In this innovative and revelatory work, Igal Halfin exposes the inner struggles of Soviet Communists to identify themselves with the Bolshevik Party during the decisive decades of the 1920s and 1930s. The Bolsheviks preached the moral transformation of Russians into model Communists for their political and personal salvation. To screen the population for moral and political deviance, the Bolsheviks enlisted natural scientists, doctors, psychologists, sexologists, writers, and Party prophets to establish criteria for judging people. Self-inspection became a central Bolshevik practice. Communists were expected to write autobiographies in which they reconfigured their life experience in line with the demands of the Party.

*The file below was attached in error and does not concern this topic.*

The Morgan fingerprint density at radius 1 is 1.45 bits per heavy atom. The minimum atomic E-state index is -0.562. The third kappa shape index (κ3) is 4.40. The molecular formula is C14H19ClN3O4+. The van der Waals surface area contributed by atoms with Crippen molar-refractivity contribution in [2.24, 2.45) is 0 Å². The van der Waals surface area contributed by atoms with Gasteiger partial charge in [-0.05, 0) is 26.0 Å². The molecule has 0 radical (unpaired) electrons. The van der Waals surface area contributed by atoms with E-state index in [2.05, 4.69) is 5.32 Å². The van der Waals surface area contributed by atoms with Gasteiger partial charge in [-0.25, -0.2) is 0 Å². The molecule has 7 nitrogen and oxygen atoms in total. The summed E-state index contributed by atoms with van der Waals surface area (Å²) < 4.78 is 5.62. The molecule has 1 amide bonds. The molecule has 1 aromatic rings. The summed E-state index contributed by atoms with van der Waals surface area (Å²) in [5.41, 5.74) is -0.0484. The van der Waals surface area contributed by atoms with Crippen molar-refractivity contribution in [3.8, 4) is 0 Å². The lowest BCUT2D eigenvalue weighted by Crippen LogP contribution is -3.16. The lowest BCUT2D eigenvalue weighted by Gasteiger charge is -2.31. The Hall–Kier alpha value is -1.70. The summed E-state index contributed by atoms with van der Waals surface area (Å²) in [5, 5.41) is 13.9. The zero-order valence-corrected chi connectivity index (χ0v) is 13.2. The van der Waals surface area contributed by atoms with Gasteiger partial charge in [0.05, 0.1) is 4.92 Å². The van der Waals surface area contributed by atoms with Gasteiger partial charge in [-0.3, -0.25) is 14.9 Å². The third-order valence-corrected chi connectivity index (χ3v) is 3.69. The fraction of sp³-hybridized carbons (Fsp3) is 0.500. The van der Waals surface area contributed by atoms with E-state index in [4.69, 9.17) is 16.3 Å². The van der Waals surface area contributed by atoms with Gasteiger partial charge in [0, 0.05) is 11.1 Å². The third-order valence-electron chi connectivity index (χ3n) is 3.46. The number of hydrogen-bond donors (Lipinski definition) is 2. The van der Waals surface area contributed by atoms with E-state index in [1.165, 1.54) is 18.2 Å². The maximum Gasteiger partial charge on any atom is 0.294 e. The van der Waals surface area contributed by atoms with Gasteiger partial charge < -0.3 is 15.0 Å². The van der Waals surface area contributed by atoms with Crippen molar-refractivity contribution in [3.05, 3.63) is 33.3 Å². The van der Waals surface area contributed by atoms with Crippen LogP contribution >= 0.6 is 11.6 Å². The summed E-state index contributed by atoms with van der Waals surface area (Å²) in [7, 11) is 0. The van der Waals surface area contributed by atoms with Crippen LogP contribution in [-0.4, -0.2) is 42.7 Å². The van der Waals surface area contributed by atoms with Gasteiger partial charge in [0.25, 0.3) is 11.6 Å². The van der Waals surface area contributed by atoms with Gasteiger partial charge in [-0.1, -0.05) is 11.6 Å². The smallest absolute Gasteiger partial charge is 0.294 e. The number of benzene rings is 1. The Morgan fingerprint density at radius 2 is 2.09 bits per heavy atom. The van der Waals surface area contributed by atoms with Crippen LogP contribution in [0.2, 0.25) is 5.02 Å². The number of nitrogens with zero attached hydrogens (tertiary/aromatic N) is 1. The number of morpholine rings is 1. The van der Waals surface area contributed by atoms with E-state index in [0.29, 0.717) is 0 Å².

Halfin traces the intellectual contortions of this project. Initially, the Party denounced deviant Communists, especially the Trotskyists, as degenerate, but innocuous, souls; but in a chilling turn in the mid-1930s, the Party came to demonize the unreformed as virulent, malicious counterrevolutionaries. The insistence that the good society could not triumph unless every wicked individual was destroyed led to the increasing condemnation of Party members as helplessly flawed.
Combining the analysis of autobiography with the study of Communist psychology and sociology and the politics of Bolshevik self-fashioning, Halfin gives us powerful new insight into the preconditions of the bloodbath that was the Great Purge.